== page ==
“After months of delay, the Trump administration is finalizing plans to revamp the nation's military command for defensive and offensive cyber operations in hopes of intensifying America's ability to wage cyberwar against the Islamic State group and other foes, according to U.S. officials. Under the plans, U.S. Cyber Command would eventually be split off from the intelligence-focused NSA.
Details are still being worked out, but officials say they expect a decision and announcement in the coming weeks. The officials weren't authorized to speak publicly on the matter so requested anonymity.
The goal, they said, is to give U.S. Cyber Command more autonomy, freeing it from any constraints that stem from working alongside the NSA, which is responsible for monitoring and collecting telephone, internet and other intelligence data from around the world — a responsibility that can sometimes clash with military operations against enemy forces.
Making cyber an independent military command will put the fight in digital space on the same footing as more traditional realms of battle on land, in the air, at sea and in space. The move reflects the escalating threat of cyberattacks and intrusions from other nation states, terrorist groups and hackers, and comes as the U.S. faces ever-widening fears about Russian hacking following Moscow's efforts to meddle in the 2016 American election.” (AP News)
This is a change that has been talked about for years and put into motion at the end of the Obama administration. I pointed it out last November. It looks like it will definitely happen. I learned today that Congress had enshrined the break up in the FY 2017 National Defense Authorization Act (NDAA) signed into law by Obama on 23 Dec 2016. Most significant in the elevation of CYBERCOM into a unified combatant command is a number of new authorities granted that are similar to those exercised by Special Operations Command including an acquisition arm. In effect many of the functions now exercised by the Services will pass to CYBERCOM. Although the ending of the dual-hatted command relationship of NSA and CYBERCOM is still a point of contention in Congress, I do not see how that could continue.
Congress also empowered the Principal Cyber Advisor (PCA) to the SecDef “with the authority, direction and control over most of Cyber Command’s new activities.” This is a major enhancement of the PCA which was established in 2014, but filled on an ad hoc basis. The new PCA will be in a position similar to the Assistant Secretary for Special Operations and Low Intensity Conflict.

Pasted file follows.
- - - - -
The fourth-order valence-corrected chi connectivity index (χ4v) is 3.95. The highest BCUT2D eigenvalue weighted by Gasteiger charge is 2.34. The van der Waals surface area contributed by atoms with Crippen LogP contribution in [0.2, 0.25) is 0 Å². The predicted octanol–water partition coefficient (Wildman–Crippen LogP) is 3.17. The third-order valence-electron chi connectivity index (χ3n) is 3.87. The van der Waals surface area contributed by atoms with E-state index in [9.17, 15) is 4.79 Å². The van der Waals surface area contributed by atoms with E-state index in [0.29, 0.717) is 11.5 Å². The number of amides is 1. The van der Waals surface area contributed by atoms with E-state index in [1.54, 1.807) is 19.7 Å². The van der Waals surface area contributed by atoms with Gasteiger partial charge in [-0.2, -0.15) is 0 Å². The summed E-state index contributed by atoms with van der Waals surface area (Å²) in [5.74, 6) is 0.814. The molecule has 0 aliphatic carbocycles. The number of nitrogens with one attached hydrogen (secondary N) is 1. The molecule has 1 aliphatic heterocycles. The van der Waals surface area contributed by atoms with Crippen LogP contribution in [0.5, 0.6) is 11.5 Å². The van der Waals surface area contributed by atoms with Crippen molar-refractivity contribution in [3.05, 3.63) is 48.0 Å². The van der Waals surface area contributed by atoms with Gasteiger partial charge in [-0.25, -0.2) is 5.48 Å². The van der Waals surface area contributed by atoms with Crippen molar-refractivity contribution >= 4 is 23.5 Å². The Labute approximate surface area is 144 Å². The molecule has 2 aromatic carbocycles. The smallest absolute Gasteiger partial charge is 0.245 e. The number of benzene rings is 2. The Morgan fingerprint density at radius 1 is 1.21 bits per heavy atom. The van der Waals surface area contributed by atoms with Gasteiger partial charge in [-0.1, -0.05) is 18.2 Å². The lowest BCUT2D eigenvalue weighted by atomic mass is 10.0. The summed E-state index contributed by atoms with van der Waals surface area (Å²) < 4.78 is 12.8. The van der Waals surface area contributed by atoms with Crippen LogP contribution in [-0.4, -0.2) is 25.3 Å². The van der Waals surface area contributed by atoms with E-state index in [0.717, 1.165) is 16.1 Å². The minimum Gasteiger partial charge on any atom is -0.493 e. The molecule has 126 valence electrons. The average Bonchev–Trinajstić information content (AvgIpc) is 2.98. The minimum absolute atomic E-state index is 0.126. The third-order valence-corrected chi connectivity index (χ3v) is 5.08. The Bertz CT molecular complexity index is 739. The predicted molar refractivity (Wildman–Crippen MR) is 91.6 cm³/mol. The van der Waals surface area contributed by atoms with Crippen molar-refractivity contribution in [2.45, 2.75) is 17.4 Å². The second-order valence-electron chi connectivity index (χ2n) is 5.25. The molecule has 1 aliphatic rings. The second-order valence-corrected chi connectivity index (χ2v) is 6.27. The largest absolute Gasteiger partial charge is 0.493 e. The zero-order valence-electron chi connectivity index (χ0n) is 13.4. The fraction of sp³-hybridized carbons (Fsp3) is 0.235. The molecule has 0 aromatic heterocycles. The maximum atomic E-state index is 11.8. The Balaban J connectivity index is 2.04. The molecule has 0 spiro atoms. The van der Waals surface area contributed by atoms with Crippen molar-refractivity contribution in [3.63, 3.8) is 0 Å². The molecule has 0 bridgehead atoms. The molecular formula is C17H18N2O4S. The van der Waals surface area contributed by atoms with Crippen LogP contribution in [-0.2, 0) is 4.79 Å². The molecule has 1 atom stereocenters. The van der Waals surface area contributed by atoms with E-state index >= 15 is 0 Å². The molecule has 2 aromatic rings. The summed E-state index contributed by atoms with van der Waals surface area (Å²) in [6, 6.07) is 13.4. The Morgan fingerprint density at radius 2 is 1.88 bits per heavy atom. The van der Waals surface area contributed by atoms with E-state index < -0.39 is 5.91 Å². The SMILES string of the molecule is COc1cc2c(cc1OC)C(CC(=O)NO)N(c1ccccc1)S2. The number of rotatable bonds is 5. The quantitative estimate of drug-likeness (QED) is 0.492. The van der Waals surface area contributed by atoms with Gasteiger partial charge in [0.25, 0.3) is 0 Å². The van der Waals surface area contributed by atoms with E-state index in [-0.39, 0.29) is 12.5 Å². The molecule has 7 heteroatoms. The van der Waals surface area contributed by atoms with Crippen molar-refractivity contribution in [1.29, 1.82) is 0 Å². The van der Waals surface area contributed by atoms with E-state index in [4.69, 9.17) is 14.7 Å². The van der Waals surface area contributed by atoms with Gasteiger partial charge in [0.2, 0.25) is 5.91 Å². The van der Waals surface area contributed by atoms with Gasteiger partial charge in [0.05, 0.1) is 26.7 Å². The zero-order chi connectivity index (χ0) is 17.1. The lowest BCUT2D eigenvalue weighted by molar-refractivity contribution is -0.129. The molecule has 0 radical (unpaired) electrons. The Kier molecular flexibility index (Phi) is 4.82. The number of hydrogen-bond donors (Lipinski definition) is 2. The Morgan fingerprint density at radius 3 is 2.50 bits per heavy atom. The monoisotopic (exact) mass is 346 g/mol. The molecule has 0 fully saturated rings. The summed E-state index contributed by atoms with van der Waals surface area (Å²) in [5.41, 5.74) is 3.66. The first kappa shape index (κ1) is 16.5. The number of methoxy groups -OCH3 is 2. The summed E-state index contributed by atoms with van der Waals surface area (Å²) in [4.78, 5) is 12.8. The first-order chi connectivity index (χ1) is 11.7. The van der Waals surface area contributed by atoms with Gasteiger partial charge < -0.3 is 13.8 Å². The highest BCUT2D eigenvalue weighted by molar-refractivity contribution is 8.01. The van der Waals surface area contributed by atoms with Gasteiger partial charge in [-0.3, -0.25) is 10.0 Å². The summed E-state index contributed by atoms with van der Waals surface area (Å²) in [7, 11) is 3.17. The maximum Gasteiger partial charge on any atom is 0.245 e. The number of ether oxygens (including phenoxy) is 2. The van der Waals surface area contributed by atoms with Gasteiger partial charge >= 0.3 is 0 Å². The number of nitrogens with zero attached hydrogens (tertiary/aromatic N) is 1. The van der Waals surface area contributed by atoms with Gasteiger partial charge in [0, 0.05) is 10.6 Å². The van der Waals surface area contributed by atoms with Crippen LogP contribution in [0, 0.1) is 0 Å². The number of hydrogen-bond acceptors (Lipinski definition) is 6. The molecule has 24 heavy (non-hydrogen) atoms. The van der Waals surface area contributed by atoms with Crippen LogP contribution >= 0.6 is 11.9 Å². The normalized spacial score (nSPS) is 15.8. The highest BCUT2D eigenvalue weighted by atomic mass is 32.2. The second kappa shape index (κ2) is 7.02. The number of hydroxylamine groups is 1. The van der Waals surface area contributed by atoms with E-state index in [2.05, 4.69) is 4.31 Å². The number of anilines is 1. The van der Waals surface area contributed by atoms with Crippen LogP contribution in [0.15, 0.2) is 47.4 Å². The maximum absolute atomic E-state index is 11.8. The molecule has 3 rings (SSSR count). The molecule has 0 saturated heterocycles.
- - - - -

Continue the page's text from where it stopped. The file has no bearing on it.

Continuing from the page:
One thing that is not clear to me, and I gather is not clear to CYBERCOM or the USG, is if this new organization and new authorities will bring a new mission emphasis to the command. From the earliest days of Joint Task Force – Computer Network Defense (JTF-CND), the mission was to defend the GIG, the global information grid or DOD information network. It was never to defend the country’s information network. That fell to the FBI, later the DHS and mostly to those in private industry who built, control and defend the infrastructure of our information network. CYBERCOM is tasked to work through the geographical combatant commands. That’s clear for the overseas geographical commands. But does CYBERCOM work with NORTHCOM “to conduct Homeland Defense” and “to defend, protect, and secure the United States and its interests” as specified in the NORTHCOM mission? I’m certain our DOD would “fight them on the beaches” and in the streets, the fields and the hills if we were physically invaded. Will CYBERCOM fight them in the data centers, fight them in the networks and fight them in the home-based routers to defend our country from a serious cyber attack? If CYBERCOM is called upon to defend the homeland in our data centers and our networks, under what conditions and at what point does that defense kick in?
I’ve often railed against pervasive NSA and FBI electronic surveillance of US citizens. I still find this pervasive mass surveillance abhorrent and want to see it curtailed. I've provided links to a few of my pieces on this to show just how seriously I view the matter. In spite of this, I think CYBERCOM should be prepared to fight in the data centers and in the networks and not just against some once in a lifetime existential cyber attack. This will require clear policies and procedures to be enunciated at the NCA level and accepted by the American public. It will also require a new relationship, not only among CYBERCOM, FBI and DHS, but also with private industry. It’s a tall order.